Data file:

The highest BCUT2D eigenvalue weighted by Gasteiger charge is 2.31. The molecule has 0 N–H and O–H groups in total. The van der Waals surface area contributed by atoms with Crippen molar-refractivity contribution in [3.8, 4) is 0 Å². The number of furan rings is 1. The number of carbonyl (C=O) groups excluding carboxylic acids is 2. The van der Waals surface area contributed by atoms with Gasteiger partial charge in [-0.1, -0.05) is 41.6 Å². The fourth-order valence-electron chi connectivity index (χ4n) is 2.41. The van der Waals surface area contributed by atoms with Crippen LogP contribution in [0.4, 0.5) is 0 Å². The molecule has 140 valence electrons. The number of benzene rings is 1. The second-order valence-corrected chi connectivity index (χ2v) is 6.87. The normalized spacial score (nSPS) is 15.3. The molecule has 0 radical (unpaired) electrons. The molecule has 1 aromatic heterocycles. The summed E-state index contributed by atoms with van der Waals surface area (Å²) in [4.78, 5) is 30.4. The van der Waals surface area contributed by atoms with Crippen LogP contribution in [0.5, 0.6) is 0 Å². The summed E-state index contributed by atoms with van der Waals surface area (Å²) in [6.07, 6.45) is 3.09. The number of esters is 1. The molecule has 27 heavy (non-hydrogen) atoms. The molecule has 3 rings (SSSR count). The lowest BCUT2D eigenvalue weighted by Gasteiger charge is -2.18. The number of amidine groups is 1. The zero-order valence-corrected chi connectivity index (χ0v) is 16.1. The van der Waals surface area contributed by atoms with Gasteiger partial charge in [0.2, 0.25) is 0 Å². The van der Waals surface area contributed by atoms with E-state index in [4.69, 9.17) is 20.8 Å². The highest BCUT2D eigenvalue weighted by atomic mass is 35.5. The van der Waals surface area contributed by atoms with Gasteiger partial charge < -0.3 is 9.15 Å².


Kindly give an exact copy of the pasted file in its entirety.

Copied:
The highest BCUT2D eigenvalue weighted by Gasteiger charge is 2.31. The molecule has 0 N–H and O–H groups in total. The van der Waals surface area contributed by atoms with Crippen molar-refractivity contribution in [3.8, 4) is 0 Å². The number of furan rings is 1. The number of carbonyl (C=O) groups excluding carboxylic acids is 2. The van der Waals surface area contributed by atoms with Gasteiger partial charge in [-0.1, -0.05) is 41.6 Å². The fourth-order valence-electron chi connectivity index (χ4n) is 2.41. The van der Waals surface area contributed by atoms with Crippen LogP contribution in [0.4, 0.5) is 0 Å². The molecule has 140 valence electrons. The number of benzene rings is 1. The second-order valence-corrected chi connectivity index (χ2v) is 6.87. The normalized spacial score (nSPS) is 15.3. The molecule has 0 radical (unpaired) electrons. The molecule has 1 aromatic heterocycles. The summed E-state index contributed by atoms with van der Waals surface area (Å²) in [4.78, 5) is 30.4. The van der Waals surface area contributed by atoms with Crippen LogP contribution in [0.5, 0.6) is 0 Å². The summed E-state index contributed by atoms with van der Waals surface area (Å²) in [6.07, 6.45) is 3.09. The number of esters is 1. The molecule has 27 heavy (non-hydrogen) atoms. The molecule has 3 rings (SSSR count). The lowest BCUT2D eigenvalue weighted by Gasteiger charge is -2.18. The number of amidine groups is 1. The zero-order valence-corrected chi connectivity index (χ0v) is 16.1. The van der Waals surface area contributed by atoms with Gasteiger partial charge in [0.2, 0.25) is 0 Å². The van der Waals surface area contributed by atoms with E-state index in [4.69, 9.17) is 20.8 Å². The highest BCUT2D eigenvalue weighted by atomic mass is 35.5. The van der Waals surface area contributed by atoms with Gasteiger partial charge < -0.3 is 9.15 Å².